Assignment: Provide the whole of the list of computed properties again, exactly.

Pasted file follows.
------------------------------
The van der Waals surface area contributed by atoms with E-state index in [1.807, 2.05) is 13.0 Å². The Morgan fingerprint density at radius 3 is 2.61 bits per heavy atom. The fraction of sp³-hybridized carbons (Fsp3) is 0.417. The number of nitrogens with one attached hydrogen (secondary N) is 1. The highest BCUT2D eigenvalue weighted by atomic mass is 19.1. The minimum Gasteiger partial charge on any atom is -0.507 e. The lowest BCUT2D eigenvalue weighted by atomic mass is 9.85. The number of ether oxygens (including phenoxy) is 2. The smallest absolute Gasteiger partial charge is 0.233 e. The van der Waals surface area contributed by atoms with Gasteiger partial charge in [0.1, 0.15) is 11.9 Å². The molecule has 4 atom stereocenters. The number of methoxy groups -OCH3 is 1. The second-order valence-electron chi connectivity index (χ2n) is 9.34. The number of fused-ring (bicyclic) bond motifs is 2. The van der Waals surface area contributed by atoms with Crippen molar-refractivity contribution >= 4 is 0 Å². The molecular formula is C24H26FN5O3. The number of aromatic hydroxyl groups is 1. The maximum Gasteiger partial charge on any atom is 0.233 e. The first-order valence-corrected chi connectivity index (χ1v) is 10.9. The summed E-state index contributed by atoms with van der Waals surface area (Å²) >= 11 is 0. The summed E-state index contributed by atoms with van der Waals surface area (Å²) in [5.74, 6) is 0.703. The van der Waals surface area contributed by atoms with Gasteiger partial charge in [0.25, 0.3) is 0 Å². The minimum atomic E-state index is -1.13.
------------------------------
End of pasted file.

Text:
The van der Waals surface area contributed by atoms with E-state index in [1.807, 2.05) is 13.0 Å². The Morgan fingerprint density at radius 3 is 2.61 bits per heavy atom. The fraction of sp³-hybridized carbons (Fsp3) is 0.417. The number of nitrogens with one attached hydrogen (secondary N) is 1. The highest BCUT2D eigenvalue weighted by atomic mass is 19.1. The minimum Gasteiger partial charge on any atom is -0.507 e. The lowest BCUT2D eigenvalue weighted by atomic mass is 9.85. The number of ether oxygens (including phenoxy) is 2. The smallest absolute Gasteiger partial charge is 0.233 e. The van der Waals surface area contributed by atoms with Gasteiger partial charge in [0.1, 0.15) is 11.9 Å². The molecule has 4 atom stereocenters. The number of methoxy groups -OCH3 is 1. The second-order valence-electron chi connectivity index (χ2n) is 9.34. The number of fused-ring (bicyclic) bond motifs is 2. The van der Waals surface area contributed by atoms with Crippen molar-refractivity contribution >= 4 is 0 Å². The molecular formula is C24H26FN5O3. The number of aromatic hydroxyl groups is 1. The maximum Gasteiger partial charge on any atom is 0.233 e. The first-order valence-corrected chi connectivity index (χ1v) is 10.9. The summed E-state index contributed by atoms with van der Waals surface area (Å²) >= 11 is 0. The summed E-state index contributed by atoms with van der Waals surface area (Å²) in [5.74, 6) is 0.703. The van der Waals surface area contributed by atoms with Gasteiger partial charge in [0.25, 0.3) is 0 Å². The minimum atomic E-state index is -1.13.